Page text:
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Spanish driver sues dead crash cyclist for damage

Spanish driver sues dead crash cyclist for damage
Fri Jan 25, 9:02 AM ET (Reuters)

A Spanish driver who collided with a cyclist is suing the dead youth’s family 20,000 euros (14,800 pounds) for the damage the impact of his body did to his luxury car, a Spanish newspaper reported on Friday.

Businessman Tomas Delgado says 17-year-old Enaitz Iriondo caused 14,000 euros (10,400 pounds) of damage to his Audi A8 in the fatal 2004 crash in La Rioja region, the El Pais newspaper reported.

Delgado, who has faced no criminal charges for the incident, wants a further 6,000 euros to cover the cost of hiring another vehicle while his car was being repaired, El Pais said.

The youth had been cycling alone at night without reflective clothing or a helmet, according to a police report cited by El Pais.

His family won 33,000 euros compensation from Delgado’s insurance company after the firm acknowledged he had been driving at excessive speed and this could have contributed to the incident, El Pais reported.

“I’m also a victim in all of this, you can’t fix the lad’s problems, but you can fix mine,” Delgado told the newspaper, ahead of a January 30 legal decision on his suit.

The family said they had previously pitied Delgado for the guilt he must feel at killing their son but were now disgusted that his greatest concern appeared to be money.

“This was the final straw, a kick in the teeth,” the youth’s mother Rosa Trinidad told El Pais.

Another Reason to Mediate Your Dispute or Divorce

This week, a committee of the New Jersey Supreme Court issued a report recommending that the court’s records be made accessible to the public through the internet. The report’s executive summary reads in part:

In drafting the proposed rule, the Committee accepted as a bedrock principle the need to preserve New Jersey’s strong tradition favoring public access. Accordingly, the rule begins with the presumption that all court and administrative records are available for inspection unless otherwise exempted. This approach is a significant departure from the current version of Rule 1:38, which narrowly defines court records as only those that are “required by statute or rule to be made, maintained, or kept on file” in the course of the court’s official business. The current version of Rule 1:38 does not specifically address the broad category of administrative records. The proposed rule is intended to replace the common law “balancing of interests” test with an absolute right of access to all non-exempt court and administrative records.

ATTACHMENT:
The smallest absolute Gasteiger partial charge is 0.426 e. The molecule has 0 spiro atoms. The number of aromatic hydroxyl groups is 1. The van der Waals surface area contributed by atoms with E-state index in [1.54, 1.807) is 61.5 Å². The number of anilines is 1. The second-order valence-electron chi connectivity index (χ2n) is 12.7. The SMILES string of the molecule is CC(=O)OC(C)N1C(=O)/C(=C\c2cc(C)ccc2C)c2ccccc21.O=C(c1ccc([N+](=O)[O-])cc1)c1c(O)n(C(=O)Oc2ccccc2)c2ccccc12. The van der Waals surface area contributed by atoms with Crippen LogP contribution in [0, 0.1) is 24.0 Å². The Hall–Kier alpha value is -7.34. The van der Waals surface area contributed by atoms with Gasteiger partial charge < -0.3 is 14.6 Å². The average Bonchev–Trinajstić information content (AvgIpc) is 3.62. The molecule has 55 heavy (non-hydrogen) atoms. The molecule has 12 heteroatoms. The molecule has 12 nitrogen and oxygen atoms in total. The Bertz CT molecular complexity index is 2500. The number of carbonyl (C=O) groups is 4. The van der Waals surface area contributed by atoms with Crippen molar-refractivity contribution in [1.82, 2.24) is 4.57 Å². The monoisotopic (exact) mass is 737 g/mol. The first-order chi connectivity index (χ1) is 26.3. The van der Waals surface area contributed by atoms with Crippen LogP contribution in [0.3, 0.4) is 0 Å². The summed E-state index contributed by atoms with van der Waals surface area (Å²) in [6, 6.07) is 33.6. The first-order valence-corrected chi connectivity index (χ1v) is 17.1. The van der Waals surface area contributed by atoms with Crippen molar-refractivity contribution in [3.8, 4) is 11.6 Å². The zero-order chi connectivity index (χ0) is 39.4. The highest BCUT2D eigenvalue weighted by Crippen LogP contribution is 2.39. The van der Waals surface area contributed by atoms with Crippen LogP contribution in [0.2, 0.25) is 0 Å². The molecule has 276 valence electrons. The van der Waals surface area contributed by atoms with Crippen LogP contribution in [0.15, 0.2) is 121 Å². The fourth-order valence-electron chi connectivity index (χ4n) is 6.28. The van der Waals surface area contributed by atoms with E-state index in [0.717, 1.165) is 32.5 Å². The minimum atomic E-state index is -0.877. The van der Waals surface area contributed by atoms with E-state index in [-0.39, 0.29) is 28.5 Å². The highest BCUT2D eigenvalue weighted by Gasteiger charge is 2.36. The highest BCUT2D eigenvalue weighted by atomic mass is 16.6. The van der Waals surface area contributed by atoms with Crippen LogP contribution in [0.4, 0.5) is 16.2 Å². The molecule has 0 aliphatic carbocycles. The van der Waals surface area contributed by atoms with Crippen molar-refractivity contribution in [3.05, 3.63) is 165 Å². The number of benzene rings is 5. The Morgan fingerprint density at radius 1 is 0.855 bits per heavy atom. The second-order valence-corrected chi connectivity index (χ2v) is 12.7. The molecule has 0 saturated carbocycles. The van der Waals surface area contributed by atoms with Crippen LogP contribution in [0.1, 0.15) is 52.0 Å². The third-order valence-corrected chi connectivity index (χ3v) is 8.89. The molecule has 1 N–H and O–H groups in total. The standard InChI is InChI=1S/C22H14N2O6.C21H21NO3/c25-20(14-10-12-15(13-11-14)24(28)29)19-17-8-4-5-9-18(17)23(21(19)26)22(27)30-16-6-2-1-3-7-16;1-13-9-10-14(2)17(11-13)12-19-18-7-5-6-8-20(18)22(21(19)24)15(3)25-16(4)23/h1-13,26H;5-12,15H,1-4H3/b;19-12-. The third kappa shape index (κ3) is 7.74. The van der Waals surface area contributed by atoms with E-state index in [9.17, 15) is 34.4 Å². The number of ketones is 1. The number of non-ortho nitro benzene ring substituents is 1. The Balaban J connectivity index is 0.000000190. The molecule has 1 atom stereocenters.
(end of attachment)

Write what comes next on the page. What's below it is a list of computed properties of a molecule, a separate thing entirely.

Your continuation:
What does this mean for you? In practical terms, it means that almost anything that is filed with the court (motions, pleadings, hearing records, admissions at trial) will be made public via the internet with these details and exceptions:

  • Certain personal identification numbers (“personal identifiers”) should be treated as confidential by the Judiciary, and litigants should be required to omit them from any documents submitted to the court. Those confidential personal identifiers are Social Security, driver’s license, vehicle plate, insurance policy, financial account, and credit card numbers. The burden of keeping this information out of the court’s records falls on the filing party.
  • Documents and reports admitted into evidence or attached to a motion or pleading, including medical, psychiatric, and psychological reports, tax returns, and financial records and reports, are subject to public access.
  • Family Division records (i.e divorce cases) should be viewed differently from records in other court divisions because Family Division matters involve children whose confidentiality should be protected. Thus, reports, such as medical and psychological reports in dissolution and non-dissolution matters dealing with custody or visitation of children should not be disclosed to the public. Even evaluative reports of parents in these cases should be treated as confidential given the potential harm to the child. The Family Practice Committee should be asked to consider whether other documents in dissolution and non-dissolution matters that involve children should also be made confidential.
  • The committee recommended making the Family Part Case Information Statement filings and attachements confidential.